The atomistic structural information and microtopography were characterized using TEM, HRTEM, selected area electron diffraction (SAED) and high-angle annular dark-field scanning transmission electron microscopy (HAADF-STEM). Elemental mapping images were performed on a JEM-2200FS operating at an acceleration voltage of 200 kV, in which the corresponding FFT algorithms were analyzed. ADXRD patterns were measured with a monochromatic wavelength of 0.6199 Å at Beamline 15U1, Shanghai Synchrotron Radiation Facility (SSRF). CeO2 was utilized as the standard sample for the calibration. The pattern of intensity versus diffraction angle 2θ was plotted based on the FIT2D program, which integrated and analyzed the 2D images collected. The ADXRD experiments were conducted at room temperature. X-ray photoelectron spectroscopy (XPS) results were collected on a VG ESCALAB MKII spectrometer with Mg Kr excitation (1253.6 eV). The content of carbon was estimated using the vario EL cube. The nitrogen adsorption–desorption isotherm was measured at 77 K using a Kubo X1000 instrument (Beijing Builder Electronic Technology, China). The specific surface area calculation was performed using the BET method. The pore-size distribution (PSD) curve was calculated from the isotherm using the Barrett–Joyner–Halenda (BJH) algorithm.

Electrochemical measurements

For the electrochemical measurements of the U-Co2P@rGO-14 and C-Co2P@rGO as anode materials, the electrodes were prepared by mixing the active material with Super P and sodium carboxymethyl cellulose (CMC-Na) binder in a weight ratio of 7[thin space (1/6-em)]:[thin space (1/6-em)]2[thin space (1/6-em)]:[thin space (1/6-em)]1. The obtained slurries were coated onto aluminum foil and dried in a vacuum oven at 120 °C overnight. The loading mass of the electrode was around 1 mg cm−2. For fabrication of the cathode electrodes, the active carbon and PTFE were mixed with a weight ratio of 9[thin space (1/6-em)]:[thin space (1/6-em)]1. CR2032 coin cells were fabricated inside an Ar filled glovebox, employing the glass fiber filter (Whatman GF/F) as the separator and K foil as both the counter and reference electrode. The electrolyte for PIBs was KPF6 (1.0 mol L−1) in an ethylene carbonate (EC)/diethyl carbonate (DEC)/ethyl methyl carbonate (EMC) solution (3[thin space (1/6-em)]:[thin space (1/6-em)]3[thin space (1/6-em)]:[thin space (1/6-em)]4, v/v/v). Hybrid K-ion capacitors (KICs) were likewise tested as coin cells, with pre-activated cathode and anode materials. For pre-activation, a half cell was first established using the active material as the working electrode, which was then charged–discharged for five cycles at 0.02 A g−1. Then the cells were disassembled inside the glove box, and a KIC was assembled by employing the pre-activated anode and cathode. The anode to cathode mass ratio was 4[thin space (1/6-em)]:[thin space (1/6-em)]1. All of the electrochemical tests were carried out at room temperature. Galvanostatic discharge–charge cycling was performed on a Land-2001A (Wuhan, China) automatic battery tester. CV was carried with a VSP multichannel potentiostatic–galvanostatic system (Bio-Logic SAS, France). The gravimetric energy and power densities of the KIC device were calculated by numerically integrating the galvanostatic discharge profiles using the equations below.5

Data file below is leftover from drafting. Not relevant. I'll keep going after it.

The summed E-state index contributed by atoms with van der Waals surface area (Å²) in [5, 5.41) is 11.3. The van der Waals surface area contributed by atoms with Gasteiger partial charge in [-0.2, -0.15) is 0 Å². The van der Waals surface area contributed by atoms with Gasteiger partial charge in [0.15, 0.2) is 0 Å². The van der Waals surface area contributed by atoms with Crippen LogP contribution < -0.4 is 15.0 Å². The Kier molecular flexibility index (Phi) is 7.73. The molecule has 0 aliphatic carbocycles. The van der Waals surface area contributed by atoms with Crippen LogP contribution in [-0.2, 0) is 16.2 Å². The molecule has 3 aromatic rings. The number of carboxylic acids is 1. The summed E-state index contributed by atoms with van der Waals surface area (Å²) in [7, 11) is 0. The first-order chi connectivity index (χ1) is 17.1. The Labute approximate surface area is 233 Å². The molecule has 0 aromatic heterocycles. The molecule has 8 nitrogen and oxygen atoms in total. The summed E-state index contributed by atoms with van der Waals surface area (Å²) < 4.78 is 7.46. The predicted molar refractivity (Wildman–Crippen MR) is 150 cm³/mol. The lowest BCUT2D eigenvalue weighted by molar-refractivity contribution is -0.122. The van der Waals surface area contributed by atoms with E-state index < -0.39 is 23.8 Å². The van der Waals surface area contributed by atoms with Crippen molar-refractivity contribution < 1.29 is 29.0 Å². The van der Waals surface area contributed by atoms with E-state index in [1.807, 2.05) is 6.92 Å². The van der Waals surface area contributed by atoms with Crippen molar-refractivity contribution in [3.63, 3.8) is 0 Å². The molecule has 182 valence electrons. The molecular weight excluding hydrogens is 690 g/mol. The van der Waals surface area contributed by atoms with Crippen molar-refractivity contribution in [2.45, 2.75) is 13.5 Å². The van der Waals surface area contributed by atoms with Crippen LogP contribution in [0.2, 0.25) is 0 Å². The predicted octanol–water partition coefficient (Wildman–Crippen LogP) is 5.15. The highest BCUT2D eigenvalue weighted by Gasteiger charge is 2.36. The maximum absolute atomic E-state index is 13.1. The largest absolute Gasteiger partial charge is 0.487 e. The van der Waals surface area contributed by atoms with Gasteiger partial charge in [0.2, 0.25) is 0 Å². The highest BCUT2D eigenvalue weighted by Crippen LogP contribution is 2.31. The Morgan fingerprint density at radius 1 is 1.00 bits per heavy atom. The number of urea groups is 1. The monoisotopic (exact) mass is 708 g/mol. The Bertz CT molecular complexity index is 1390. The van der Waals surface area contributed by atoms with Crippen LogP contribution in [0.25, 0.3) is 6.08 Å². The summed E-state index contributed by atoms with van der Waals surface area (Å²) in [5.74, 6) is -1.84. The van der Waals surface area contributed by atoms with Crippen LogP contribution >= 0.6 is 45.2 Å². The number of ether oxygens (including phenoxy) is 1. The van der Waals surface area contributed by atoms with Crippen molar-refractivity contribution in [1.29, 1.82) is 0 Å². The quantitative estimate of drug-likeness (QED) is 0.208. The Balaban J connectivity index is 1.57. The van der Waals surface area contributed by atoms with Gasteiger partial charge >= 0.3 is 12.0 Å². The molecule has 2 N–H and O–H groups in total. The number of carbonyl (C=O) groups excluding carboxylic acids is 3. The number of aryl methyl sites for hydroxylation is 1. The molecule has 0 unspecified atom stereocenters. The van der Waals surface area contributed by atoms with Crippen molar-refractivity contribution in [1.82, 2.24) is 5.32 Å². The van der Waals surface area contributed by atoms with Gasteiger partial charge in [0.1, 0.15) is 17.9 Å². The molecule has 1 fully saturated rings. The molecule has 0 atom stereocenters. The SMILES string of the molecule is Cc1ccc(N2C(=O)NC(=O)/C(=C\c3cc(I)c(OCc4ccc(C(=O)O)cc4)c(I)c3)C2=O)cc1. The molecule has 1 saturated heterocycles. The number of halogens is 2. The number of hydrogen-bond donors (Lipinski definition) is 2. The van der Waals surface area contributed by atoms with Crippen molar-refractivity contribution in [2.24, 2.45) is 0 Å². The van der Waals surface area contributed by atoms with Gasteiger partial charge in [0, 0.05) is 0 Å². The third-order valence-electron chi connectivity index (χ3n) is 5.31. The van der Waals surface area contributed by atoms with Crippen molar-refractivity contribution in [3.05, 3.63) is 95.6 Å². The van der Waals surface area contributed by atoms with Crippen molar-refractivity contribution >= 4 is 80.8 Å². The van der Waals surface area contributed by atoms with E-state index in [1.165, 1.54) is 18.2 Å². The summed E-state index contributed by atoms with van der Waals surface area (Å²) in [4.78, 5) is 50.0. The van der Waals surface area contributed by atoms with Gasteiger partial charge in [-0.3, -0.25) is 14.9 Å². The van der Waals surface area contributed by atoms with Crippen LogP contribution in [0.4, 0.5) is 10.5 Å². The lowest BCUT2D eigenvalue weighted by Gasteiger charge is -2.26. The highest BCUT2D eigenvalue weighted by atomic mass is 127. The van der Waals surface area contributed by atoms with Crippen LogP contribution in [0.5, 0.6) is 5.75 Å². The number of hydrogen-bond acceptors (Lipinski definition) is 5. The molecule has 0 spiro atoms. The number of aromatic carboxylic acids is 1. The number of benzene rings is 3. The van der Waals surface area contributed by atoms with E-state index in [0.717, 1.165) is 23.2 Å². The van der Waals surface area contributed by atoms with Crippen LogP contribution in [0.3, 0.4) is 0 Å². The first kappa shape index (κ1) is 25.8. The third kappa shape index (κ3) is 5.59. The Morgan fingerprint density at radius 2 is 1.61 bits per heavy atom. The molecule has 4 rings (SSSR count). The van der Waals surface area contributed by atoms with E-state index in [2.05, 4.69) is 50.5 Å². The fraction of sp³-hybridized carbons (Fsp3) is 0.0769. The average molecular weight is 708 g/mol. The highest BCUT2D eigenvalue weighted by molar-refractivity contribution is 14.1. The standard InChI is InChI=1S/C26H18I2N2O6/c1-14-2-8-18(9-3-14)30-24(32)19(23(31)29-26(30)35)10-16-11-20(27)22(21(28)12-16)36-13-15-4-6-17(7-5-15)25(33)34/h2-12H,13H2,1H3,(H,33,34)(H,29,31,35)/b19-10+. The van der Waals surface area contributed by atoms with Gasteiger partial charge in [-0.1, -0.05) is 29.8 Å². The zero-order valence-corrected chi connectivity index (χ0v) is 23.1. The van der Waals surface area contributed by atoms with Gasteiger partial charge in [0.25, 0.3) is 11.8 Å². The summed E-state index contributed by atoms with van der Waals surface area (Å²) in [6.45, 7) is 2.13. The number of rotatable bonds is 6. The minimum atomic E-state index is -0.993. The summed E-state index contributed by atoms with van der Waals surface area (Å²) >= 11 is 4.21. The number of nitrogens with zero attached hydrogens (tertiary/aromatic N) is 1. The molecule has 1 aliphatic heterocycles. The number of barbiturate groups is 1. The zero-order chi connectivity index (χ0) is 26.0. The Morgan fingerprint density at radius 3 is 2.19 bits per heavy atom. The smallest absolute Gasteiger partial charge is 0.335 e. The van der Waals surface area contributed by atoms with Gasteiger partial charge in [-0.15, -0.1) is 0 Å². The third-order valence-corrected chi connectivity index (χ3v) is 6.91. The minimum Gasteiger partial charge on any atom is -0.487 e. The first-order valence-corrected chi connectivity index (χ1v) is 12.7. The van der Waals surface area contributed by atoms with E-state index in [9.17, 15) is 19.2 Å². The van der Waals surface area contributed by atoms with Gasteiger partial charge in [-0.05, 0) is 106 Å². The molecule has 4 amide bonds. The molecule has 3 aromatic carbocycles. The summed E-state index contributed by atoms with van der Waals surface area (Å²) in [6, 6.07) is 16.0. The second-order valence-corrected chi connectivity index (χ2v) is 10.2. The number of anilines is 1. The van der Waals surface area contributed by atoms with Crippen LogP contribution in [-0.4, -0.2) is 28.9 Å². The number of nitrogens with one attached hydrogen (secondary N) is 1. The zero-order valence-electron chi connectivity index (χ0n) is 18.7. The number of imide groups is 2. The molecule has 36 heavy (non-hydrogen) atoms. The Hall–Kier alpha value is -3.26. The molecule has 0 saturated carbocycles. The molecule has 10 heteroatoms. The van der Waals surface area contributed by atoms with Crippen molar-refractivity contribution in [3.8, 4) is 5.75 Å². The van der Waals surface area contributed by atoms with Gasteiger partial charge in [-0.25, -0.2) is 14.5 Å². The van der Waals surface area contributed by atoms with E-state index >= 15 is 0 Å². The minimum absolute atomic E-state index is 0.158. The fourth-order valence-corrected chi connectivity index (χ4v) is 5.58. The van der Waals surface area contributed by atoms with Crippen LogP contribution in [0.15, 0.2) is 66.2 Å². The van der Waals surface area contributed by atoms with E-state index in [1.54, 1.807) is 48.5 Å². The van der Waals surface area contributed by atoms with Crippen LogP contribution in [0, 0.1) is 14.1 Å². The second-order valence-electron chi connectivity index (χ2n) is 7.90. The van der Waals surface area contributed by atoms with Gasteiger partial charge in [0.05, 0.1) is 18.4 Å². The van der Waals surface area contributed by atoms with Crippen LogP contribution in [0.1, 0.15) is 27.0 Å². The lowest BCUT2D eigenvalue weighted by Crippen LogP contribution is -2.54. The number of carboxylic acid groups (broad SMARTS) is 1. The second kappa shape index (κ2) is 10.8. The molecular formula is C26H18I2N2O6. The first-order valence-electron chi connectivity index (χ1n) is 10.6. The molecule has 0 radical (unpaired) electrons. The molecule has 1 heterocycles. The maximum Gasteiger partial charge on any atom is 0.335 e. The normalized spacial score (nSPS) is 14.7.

image file: c9nh00211a-t1.tif(1)
Pmass = Emass/t (2)
In which I is the constant current (A), U is the working voltage (V), m is total mass of the electrode, and t is the discharge time (s).

Conflicts of interest

There are no conflicts to declare.


This work is supported by the National Natural Science Foundation of China (No. 11874027, 21725304, and 11504126), the Chang Jiang Scholars Program of China (No. T2016051), Changbai Mountain Scholars Program (No. 2013007), and the Program for Innovative Research Team (in Science And Technology) in the University of Jilin Province, the China Postdoctoral Science Foundation (No. 2019T120233 and 2017M621198). F. D. thanks the Joint Project between Jilin Province and Jilin University (SXGJQY2017-10) and Science and Technology Development Project, Jilin Province (Grant No. 20180101211JC, 20170101168JC and 20180414004GH) for funding. Angle-dispersive XRD measurements were performed at the BL15U1 beamline, Shanghai Synchrotron Radiation Facility (SSRF). Y. W., X. Y., and B. Z. designed and performed experiments and analyzed data. Z. Z., G. W., and F. D. fabricated electrodes and conducted electrochemical testing. Y. S. provided advice about the electrochemical experiments. X. Y., F. D., and B. Z. supervised the work.

Notes and references

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Electronic supplementary information (ESI) available. See DOI: 10.1039/c9nh00211a
These authors contributed equally to this work.

This journal is © The Royal Society of Chemistry 2019